HDR (High Dynamic Range) Photography

Wat Phra Kaew HDRI’m sure you’ve seen HDR photography before – usually in that whacky surreal style that looks more cartoon than photograph.  HDR (or High Dynamic Range) photography can also be used in a much more subtle way to solve on of the biggest problems photographers have – the fact that your camera can’t capture the range of light and shadow that your eyes can in one shot.  The dynamic range (from brightest to darkest area) that a camera can handle per picture is significantly less than you can see, but with HDR photography, you can take several pictures that capture different elements of the same image and put them together later.  Hit the jump for more info.

HDR photography was popularized by a program called Photomatix from a company called HDRSoft.  It’s a good program and all, but it specializes in creating images that are a little over the top.  Photoshop, starting with CS2, has a pretty good HDR capability built in, and that is what I use.  First, however, you need your source images.  Generally speaking you want at least three, but you can use 5 or more as well.  In order to do this with relative ease, you’ll want a camera that has an AEB mode (Auto Exposure Bracketing), as most DSLRs do.  On my Canon I turn on AEB and then set it to the maximum range, which is -2, 0, and +2 stops.  This means that when I take three pictures in a row, the first will be regularly exposed, the second will be 2 stops underexposed and the third will be two stops overexposed.  Make sure you take the pictures in Av mode, as you want the aperture to stay the same throughout – remember: you’re going for three pictures that are identical except for the exposure level.

Another thing to think about is that you’ll want these pictures to be as similar as possible.  Moving subjects are going to be a problem.  Subtle movements (ripples on water, for example) might be ok, but this might not be the best techniqe for capturing speeding cars, toddlers, etc.  You’ll want to keep the camera as still as possible – tripods are the best, railings to brace on are ok, or a good camera strap pulled tight will work if you’ve got everything else in order.  The HDR above was shot with just my handy R-Strap.  Lastly, you’ll want to active burst mode, so that you can take the pictures faster and easier.  That means all I’ve got to do is get my settings right and hold down the shutter button until it fires three times.  I know it sounds like a lot of settings and configuration but once you’ve done it once or twice, it’s pretty darn simple.  I can go from shooting regular shots to shooting the three source pictures I need for an HDR in about 5 seconds.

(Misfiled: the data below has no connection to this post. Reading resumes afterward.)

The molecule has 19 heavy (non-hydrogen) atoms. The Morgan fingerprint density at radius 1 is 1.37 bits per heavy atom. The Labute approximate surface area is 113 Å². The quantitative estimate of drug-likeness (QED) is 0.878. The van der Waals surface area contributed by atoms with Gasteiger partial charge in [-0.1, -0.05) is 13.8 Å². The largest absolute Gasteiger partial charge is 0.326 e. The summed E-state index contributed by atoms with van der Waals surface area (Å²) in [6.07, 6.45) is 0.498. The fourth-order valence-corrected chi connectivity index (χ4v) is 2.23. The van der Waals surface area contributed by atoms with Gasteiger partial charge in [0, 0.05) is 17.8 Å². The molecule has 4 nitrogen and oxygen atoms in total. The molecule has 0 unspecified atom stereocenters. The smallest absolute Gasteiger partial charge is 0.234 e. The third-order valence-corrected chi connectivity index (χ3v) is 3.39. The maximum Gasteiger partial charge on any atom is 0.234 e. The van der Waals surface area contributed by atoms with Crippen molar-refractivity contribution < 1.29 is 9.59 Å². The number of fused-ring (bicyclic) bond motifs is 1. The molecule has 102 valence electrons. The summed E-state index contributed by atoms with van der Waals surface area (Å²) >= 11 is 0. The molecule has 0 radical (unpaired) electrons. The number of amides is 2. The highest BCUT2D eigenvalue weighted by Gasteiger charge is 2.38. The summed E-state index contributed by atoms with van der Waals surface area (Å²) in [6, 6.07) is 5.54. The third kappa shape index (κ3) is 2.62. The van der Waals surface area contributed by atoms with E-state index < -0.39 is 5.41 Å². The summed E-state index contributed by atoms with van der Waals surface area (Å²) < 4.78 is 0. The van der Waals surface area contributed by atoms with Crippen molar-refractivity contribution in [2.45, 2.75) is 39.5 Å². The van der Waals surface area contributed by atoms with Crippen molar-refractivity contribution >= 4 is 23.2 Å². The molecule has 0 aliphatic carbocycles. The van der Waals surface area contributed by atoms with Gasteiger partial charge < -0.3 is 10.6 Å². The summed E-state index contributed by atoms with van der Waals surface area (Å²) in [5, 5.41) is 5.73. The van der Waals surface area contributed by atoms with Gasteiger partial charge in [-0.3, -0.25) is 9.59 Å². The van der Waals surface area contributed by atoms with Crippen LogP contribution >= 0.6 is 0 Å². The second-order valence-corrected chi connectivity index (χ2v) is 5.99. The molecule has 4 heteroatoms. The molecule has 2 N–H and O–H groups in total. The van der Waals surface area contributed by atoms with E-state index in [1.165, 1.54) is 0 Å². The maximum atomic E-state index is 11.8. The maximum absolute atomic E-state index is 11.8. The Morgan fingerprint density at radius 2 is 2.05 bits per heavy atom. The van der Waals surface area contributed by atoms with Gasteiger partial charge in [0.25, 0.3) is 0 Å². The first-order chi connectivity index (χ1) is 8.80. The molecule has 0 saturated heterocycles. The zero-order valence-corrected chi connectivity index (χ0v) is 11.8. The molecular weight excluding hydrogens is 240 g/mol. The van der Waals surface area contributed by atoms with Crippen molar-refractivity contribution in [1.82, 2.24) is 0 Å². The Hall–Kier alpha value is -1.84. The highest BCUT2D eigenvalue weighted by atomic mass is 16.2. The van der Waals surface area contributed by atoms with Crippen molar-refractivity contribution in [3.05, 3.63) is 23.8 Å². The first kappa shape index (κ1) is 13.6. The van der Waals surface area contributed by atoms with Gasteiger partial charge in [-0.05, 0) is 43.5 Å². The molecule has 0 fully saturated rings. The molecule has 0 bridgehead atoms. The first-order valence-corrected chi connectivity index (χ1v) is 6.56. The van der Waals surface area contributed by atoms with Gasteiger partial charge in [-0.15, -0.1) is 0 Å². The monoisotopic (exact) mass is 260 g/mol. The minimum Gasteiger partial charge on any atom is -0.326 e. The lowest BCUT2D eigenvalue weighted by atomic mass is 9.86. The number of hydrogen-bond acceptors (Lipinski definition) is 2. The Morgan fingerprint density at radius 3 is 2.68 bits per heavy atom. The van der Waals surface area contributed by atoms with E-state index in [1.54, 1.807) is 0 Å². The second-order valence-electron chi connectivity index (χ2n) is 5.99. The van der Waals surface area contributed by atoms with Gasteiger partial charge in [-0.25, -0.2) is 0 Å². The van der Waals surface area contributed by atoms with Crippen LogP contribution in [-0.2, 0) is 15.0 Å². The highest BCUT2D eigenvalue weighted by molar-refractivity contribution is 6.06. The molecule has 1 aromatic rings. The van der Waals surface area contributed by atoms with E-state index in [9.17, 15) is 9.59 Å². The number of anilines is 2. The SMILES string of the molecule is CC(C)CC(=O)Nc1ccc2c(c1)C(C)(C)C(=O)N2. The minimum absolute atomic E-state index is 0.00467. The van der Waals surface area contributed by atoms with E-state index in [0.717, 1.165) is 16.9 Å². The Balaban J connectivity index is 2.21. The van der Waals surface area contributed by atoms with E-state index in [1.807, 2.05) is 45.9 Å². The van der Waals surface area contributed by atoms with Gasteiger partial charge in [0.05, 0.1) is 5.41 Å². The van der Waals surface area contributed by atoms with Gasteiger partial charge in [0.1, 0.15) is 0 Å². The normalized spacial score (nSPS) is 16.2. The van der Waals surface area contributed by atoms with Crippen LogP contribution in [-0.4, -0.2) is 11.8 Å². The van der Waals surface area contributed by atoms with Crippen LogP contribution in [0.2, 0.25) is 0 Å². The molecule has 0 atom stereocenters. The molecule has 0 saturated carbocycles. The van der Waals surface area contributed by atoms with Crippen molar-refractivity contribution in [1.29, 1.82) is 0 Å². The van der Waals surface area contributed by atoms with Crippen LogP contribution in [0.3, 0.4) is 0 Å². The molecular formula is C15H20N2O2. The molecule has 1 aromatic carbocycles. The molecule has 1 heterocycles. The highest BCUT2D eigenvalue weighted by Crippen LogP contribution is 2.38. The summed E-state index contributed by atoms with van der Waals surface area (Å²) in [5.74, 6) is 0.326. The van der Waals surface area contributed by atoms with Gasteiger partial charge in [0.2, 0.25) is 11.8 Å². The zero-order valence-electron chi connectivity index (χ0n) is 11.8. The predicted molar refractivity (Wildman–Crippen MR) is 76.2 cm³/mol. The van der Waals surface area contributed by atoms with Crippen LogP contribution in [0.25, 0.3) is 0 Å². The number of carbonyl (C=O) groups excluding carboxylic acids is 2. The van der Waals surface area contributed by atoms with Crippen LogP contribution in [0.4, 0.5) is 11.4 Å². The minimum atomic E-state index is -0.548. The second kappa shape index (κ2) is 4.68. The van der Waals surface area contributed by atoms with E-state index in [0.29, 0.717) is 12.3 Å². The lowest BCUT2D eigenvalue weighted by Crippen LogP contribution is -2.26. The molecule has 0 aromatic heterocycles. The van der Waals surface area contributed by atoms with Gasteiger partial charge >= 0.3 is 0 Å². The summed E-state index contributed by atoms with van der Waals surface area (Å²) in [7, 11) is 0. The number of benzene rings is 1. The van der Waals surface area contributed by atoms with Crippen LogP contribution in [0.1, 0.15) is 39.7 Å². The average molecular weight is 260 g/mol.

Alright – now you’ve got your pictures!  You should have something like this:

Wat Phra Kaew

Open all three files in Photoshop, and then select File -> Automate -> Merge To HDR… Click the Add Open Files button, and ensure the Attempt to Automatically Align Source Images box is checked.  Watch your computer churn for a little while and then what you’ll have is your rough image!  Just a little fiddling to go.  Move the White Point slider until you’re happy and press Ok. Now we have an image, but we’ve got one problem – it’s got so much depth (32 bits) that we can’t do much with it – a JPG can only handle 8 bits of depth, for example, and that’s probably where we’re going, right?  Right?  Select Image -> Mode -> 8 Bits / Channel… Slide the Gamma slider around until you’re happy and then the Exposure slider until things look right(ish).  Click Ok and you’re real close!  Now all you have to do is whatever you usually do – for me that probably involves some curves, sharpening, whatever.  Are you proud of yourself?  You should have an image with more detail in both the highlights and the shadow areas than in any of your source images.  This of course works best when you start with a scene that plays to the strengths of HDR.  A room with both bright lighting in parts and shadows in others.  A sunset.  Bright sun sillouetting an ancient Thai temple – something like that.  Oh yeah – one more caveat: there are a million ways you can get to the final product, even within Photoshop.  I’ve just listed what I do.  Play around – if I can figure it out, the bar can’t be that high.


  1. That’s a sweet HDR.

    I got up early the other morning and took some shots of the sunrise from Kerry Park. I decided to give the whole HDR thing a try. Unfortunately my D40 doesn’t do auto bracketing but I managed to pull it off manually. I finally got around to processing it last night and was pretty happy with the results:

    I used Photomatix for the merge but played with the settings a bit to keep things from looking too crazy and over-the-top. Then did some final cleanup in Photoshop.


Leave a Reply

Your email address will not be published. Required fields are marked *